As American fashion labels continue to jump the pond to show in Europe it is rare we see movement in the other direction. When Tomas Maier announced that Bottega Veneta would be showing here rather than in Milan this season, New York’s response was like a family anticipating the arrival of a foreign exchange student: Will he fit in? Will he be accepted? Will he make us look bad?
The answer to all the above is “Yes.”
Maier’s reason for making the trek across the pond is because the label just opened a new flagship store on Madison Avenue. Pop the champagne corks all around. That anyone is opening a brick and mortar store anywhere, especially on this West-side street formerly known as the home of the nation’s largest advertising firms (I worked on this street for eight years), is rather remarkable. Apparently, Maier immediately caught the Big Apple bug and decided that he needed to create an autumn/winter collection that highlighted some of the sights of the city.
Be warned: he doesn’t always catch our good side. Take, for example, the fact that his first piece down the runway is a set of pajamas. Okay, they’re silk pajamas and the matching robe really is an attractive touch. Still, he’s basing this look not on having spent an inordinate amount of time in someone’s bedroom but the fact the would see New Yorkers shopping in their pajamas. Yes, please, go ahead and shake your head. The only thing he left out was the cigarette dangling from the corner of the model’s mouth.
Maier does a fantastic job of holding a mirror up to the city, and consequently the entire nation, and somehow finding a way to make even our worst habits look surprisingly good. His attention to detail is amazing and when he does things like creating a set of sweaters based on the inside of an elevator—three careful layers, mind you—we might be tempted to be a little vain. Maier makes even the seedy underside of New York look good. When we step back and consider what he’s placed in this tableau, though, do we really like what we see?
For a one-off show, Tomas really went all out. He leased the American Stock Exchange for the show (because, you know, let’s talk about stocks on one of the most volatile weeks in the market’s history) and built out a set complete with Gio Ponti chairs, a working fireplace (I can only imagine the paperwork necessary for that), and a John Chamberlain sculpture. Normally, scenes like this are reserved for the higher-numbered addresses of Fifth Avenue. We only wish our living rooms could look this nice. No wonder he sat the audience so far away that they needed opera glasses to see the models. He’s met New Yorkers and knows to not let them too close to nice things.
There are times where Maier’s clothes capture us at our best. He uses color blocking to turn the city’s architecture into fantastic geometric patterns. His well-tailored suits capture the business sense. Young women look fierce and determined, young men look professional and committed. Some of the time.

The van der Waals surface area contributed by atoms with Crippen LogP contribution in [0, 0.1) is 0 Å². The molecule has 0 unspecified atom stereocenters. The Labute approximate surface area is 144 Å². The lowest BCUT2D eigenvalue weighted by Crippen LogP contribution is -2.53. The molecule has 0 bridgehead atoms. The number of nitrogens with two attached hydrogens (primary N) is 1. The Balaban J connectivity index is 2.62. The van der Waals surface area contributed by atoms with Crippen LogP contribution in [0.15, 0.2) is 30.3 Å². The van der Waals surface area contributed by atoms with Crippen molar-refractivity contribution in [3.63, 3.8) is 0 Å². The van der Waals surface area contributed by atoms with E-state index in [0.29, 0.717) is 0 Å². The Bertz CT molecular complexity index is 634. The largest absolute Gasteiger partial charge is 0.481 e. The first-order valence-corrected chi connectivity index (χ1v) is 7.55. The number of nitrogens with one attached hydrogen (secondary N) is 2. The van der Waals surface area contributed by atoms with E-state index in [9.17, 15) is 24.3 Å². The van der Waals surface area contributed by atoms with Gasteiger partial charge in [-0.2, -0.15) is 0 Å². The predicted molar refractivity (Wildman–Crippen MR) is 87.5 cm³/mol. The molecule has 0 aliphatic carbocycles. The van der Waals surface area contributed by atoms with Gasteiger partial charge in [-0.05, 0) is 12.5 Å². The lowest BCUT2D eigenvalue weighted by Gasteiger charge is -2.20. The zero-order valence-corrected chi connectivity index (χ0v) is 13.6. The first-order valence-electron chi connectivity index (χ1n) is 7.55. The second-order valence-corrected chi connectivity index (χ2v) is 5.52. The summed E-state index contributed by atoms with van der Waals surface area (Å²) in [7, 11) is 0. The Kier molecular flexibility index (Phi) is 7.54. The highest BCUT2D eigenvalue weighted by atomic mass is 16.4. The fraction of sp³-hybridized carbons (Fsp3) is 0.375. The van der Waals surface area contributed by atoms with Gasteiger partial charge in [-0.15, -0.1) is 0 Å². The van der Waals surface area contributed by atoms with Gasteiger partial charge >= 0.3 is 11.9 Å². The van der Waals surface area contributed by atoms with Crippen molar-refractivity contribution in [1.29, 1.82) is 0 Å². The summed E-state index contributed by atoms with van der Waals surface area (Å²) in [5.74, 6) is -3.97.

Other times, the reflection coming off the runway was less flattering. Combinations of leather and animal print show our tendency toward excess. The shift from well-tailored looks to softer urban styles highlights the degree to which some struggle while others live in privilege. Casting plays into how one perceives the messages behind the looks and there’s no way to know to what extent the choices in dressing this delightfully diverse cast were intentional. One might not catch the subtleties on the first pass but when I looked a second and third times the social inferences were screaming.
If we want to put a positive spin on everything, we can say that Maier’s interpretation of the people of New York is very accurate. The problem is that an accurate picture isn’t always as flattering as we might like. If we treat this less like a fashion show and more like a portrait of the nation we’re likely to come away hanging our head in shame. Tomas Maier caught both the good and the bad and such honesty doesn’t necessarily feel positive.
This is a huge collection encompassing both men’s and women’s wear. Take a look at a few samples:
Having thoroughly captured the many different aspects of New York would seem to guarantee success for this season’s collection. After all, while we often say a collection has something for everyone, Maier is so accurate in his depiction of New York that some may feel that he picked pieces out of their closet. The greater question is likely how well the collection sells outside the US market.
Like other trade deficits, having Bottega Veneta showing in New York hardly makes up for the number of designers we’ve had flee to other cities. Still, seeing Maier’s version of New York is both enlightening and informative. There are some dramatic pieces here that can make us proud and we should be among the first in line to snatch those pieces off the shelves. The other pieces we likely already have. After all, we provided Maier all the inspiration he needed, both good and bad.